Myron Goldberg, center, President of Congregation Beth Israel conducts a memorial Mincha service Friday, August 29, 2008 to commemorate the third anniversay of Hurricane Katrina at the old Beth Israel synagogue on Canal Blvd in New Orleans.

Myron Goldberg, center, president of Congregation Beth Israel, conducts a memorial Mincha service Friday, Aug. 29, to commemorate the third anniversary of Hurricane Katrina, at the old Beth Israel synagogue on Canal Blvd in New Orleans. Photo by Alexander Barkoff.

For the New Orleans Jewish community, this weekend was supposed to be much different.

Today, Beth Israel Congregation was to unveil a headstone where they buried the congregation’s seven Torahs that were destroyed in Hurricane Katrina three years ago. Photos of the scrolls’ evacuation through waist-deep water in the congregation’s sanctuary were published worldwide after Katrina.

The ceremony was to cap a weekend that was to mark the progress New Orleans has made in the three years since being devastated after the levees failed during what is known locally simply as “the storm.”

In addition to reopening all of the city’s Jewish institutions despite a drop in Jewish residents from 9,500 pre-Katrina to about 7,000 afterward, incentive programs that are part of “reinventing” the community have attracted about 600 Jewish newcomers.

Instead of marking such progress, the Jewish community joined the rest of the city in leaving town in advance of Hurricane Gustav, which as of now is a Category 3 storm — the same strength as Katrina was when it made landfall.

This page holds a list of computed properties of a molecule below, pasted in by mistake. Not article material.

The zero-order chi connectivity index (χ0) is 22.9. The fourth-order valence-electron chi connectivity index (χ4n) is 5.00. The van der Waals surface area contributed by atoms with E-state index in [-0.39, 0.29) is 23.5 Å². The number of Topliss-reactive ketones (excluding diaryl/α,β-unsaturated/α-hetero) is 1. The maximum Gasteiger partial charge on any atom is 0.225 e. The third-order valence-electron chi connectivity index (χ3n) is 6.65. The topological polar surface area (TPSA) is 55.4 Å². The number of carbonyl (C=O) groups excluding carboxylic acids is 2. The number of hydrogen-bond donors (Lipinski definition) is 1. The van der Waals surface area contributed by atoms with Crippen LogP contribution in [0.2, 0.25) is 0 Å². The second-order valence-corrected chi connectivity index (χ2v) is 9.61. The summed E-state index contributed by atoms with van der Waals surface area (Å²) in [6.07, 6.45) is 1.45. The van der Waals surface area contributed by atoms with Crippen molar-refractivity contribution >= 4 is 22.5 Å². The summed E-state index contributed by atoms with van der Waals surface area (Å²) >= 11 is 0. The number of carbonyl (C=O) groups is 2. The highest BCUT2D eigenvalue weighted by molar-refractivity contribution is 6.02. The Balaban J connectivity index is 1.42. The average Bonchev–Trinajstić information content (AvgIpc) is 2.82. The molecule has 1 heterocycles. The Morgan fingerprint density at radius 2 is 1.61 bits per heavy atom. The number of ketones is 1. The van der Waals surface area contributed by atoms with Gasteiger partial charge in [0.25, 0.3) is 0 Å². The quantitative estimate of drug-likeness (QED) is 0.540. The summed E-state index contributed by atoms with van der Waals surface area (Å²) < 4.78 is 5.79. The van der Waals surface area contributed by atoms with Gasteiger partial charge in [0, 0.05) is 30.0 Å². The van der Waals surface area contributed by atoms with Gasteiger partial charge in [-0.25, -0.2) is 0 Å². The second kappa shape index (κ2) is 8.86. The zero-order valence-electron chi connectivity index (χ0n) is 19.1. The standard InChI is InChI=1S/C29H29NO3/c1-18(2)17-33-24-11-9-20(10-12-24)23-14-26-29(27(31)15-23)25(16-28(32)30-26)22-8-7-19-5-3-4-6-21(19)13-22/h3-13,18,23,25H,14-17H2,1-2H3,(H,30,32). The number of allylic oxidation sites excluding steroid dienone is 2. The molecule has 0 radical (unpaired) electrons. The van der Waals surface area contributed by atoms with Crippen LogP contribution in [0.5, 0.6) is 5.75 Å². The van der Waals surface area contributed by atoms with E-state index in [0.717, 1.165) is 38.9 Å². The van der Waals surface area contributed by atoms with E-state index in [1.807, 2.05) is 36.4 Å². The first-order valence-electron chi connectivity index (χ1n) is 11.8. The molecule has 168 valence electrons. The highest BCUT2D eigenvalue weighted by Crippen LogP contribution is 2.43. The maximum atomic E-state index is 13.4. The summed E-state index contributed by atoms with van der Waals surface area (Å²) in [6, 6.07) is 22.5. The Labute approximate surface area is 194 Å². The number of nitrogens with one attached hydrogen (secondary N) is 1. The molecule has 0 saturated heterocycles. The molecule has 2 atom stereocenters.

Gustav is expected to make landfall tomorrow night.

“These are difficult and strange times for us all,” said Michael Weil, executive director of the Jewish Federation of Greater New Orleans, in an email to community members today. Weil, who was hired as executive director two years ago to guide the community’s recovery, is riding out the storm in Memphis.

The Union of Reform Judaism’s Henry S. Jacobs Camp in Utica, Miss., is reliving its Katrina role as a haven for displaced New Orleanians.

Other community members have fanned out across the region, staying with friends or relatives in places like Birmingham, Atlanta and throughout Texas.

In advance of the storm, the city’s two Jewish Community Centers closed on Friday and announced plans to reopen on Wednesday.

The Federation’s emergency plan is in place, with regular updates at its website,, and through a phone message at (800) 510-8133.

Community members can relate their whereabouts to the Federation by emailing emergency (at), or jfgno1 (at)

“This is the time to gather strength, reflect, say a few words of prayer and hope for the best,” Weil said.

On Thursday, held a premiere of “The Katrina Myth: The Truth about a Thoroughly Unnatural Disaster” at Touro Synagogue. The film warns that what happened to the levees around New Orleans can also happen in many other parts of the country where there are projects also done by the Army Corps of Engineers. was founded after Hurricane Katrina at a kitchen table by Sandy Rosenthal, 51 and her son Stanford, then 15, while living in Lafayette, Louisiana after evacuating from New Orleans. The group now has chapters in Florida and California and numbers nearly 21,000 members.

On Friday, the anniversary of Katrina, Temple Sinai held an interfaith commemoration with representatives from the Christian and Muslim communities.

Also on Friday, Beth Israel began its commemoration weekend with Friday mincha outside its flooded-out building in the Lakeview district.

Since the storm, the Orthodox Beth Israel has met at Gates of Prayer, a Reform congregation in Metairie.